| Turning Tides |

Without Words

I could have cried with all my strength but neither my mother nor my father would have been able to hear. They were both deaf and mute

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As told to Leah Gebber

I grew up in a silent house.

When I was born my parents installed an alarm system for when I cried — a light would flash beside my mother’s bed waking her up. I could have cried with all my strength but neither my mother nor my father would have been able to hear. They were both deaf and mute.

My mother would make some noises but she could not sing me lullabies. She could not encourage me to make my first sounds: the only indication she had that I was babbling was that I was moving my mouth.

When I was four I was sent to a special preschool where I learned how to sign. I know this but I don’t remember it. My memories of young childhood are patchy. Everything had another gesture: there was a movement for chocolate and cake for example but there were times I didn’t know the correct movement for that word and then I would spell out the word using sign ABCs. I’d also read my parents’ facial expressions. The meaning of their words was affected by the place and direction of their signing so I had to pay attention to that too.

When my brother was born he joined our little signing community but I finally had a playmate with whom I could share words.

We were the only Jews in our neighborhood; we had applied for housing within the community but it took years until our application was accepted. We were an easy target for the neighborhood children. As we passed through the streets they’d shout at us and goad my mother into losing her temper. When that happened she would yell at them unintelligibly. All they heard was strange sounds and a mixture of fear and fascination and cruelty made them taunt us all the more. I would put my head down and rush into the house.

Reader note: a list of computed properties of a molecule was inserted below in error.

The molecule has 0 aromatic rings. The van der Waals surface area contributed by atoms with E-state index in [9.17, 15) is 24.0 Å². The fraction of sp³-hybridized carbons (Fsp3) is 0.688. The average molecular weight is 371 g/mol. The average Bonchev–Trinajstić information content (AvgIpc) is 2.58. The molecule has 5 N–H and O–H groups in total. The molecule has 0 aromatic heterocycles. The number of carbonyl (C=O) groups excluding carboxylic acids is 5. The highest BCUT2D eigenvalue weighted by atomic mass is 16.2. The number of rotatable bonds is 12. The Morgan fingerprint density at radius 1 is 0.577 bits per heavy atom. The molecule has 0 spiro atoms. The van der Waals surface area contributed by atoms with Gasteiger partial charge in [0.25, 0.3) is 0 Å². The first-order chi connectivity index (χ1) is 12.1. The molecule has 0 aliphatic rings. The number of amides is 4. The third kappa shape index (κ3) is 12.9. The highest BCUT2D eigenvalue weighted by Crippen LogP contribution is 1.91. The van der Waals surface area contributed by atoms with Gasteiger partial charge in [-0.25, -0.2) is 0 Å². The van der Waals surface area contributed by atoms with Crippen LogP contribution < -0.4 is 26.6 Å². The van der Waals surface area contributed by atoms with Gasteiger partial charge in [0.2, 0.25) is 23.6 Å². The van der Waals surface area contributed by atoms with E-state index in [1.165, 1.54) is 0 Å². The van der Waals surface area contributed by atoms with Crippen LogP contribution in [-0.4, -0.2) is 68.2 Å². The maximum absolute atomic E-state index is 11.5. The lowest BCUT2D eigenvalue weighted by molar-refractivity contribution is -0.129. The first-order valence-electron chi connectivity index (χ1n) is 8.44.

When it’s your life that you’re living you accept it and carry on you don’t really imagine anything different. But I do remember wishing that my parents could hear and speak. Outside the little world that was our home and extended family interactions were cumbersome at best agonizing at worst.

My mother was 38 when she was introduced to my father. My uncle’s brother-in-law was the rav of a shul where my father davened and he introduced my parents to each other. They were so lucky to have found each other — my mother thought she’d never get married. They came from very different backgrounds and their respective families had very different attitudes to their disabilities. My mother was from a large family. Her mother contracted chicken pox during the pregnancy and my mother was born with no hearing at all. Although her family learned basic sign language she often felt locked into a lonely world. I think that had a profound effect — while my father was mellow and accepting my mother was more high-strung.

Although my father was also born with no hearing he was the only boy in a family of three and his mother showered him with love and affection. He was drawn into conversations and made to feel that his thoughts and feelings were important — however they were expressed. His temperament was also gentler and more easygoing than that of my mother and I always felt closest to him. Daddy’s girl.

Although signing was the normal way of communicating with my parents our conversations were quite limited. There was no chatting about my day no small talk. My parents had been cut off from the world so deeply that they found it hard to connect with us on a normal day-to-day level.

Some situations were quite comical. Every Sunday my father drove us to visit family. He drove extremely slowly — around 20 miles per hour. All around cars would honk and irate drivers yelled. But my father couldn’t hear any of it so he continued the journey oblivious. I never said anything to him just let it go.

When my mother went to the grocery store, she would hand the grocer a list of the items she needed. If there were any adjustments, she would take out a pen and hand it to the grocer. They communicated via the written word. Most errands she ran with my father by her side. She had not a clue about money or banking — my father had to take care of all of that. The world must have been a threatening place for her.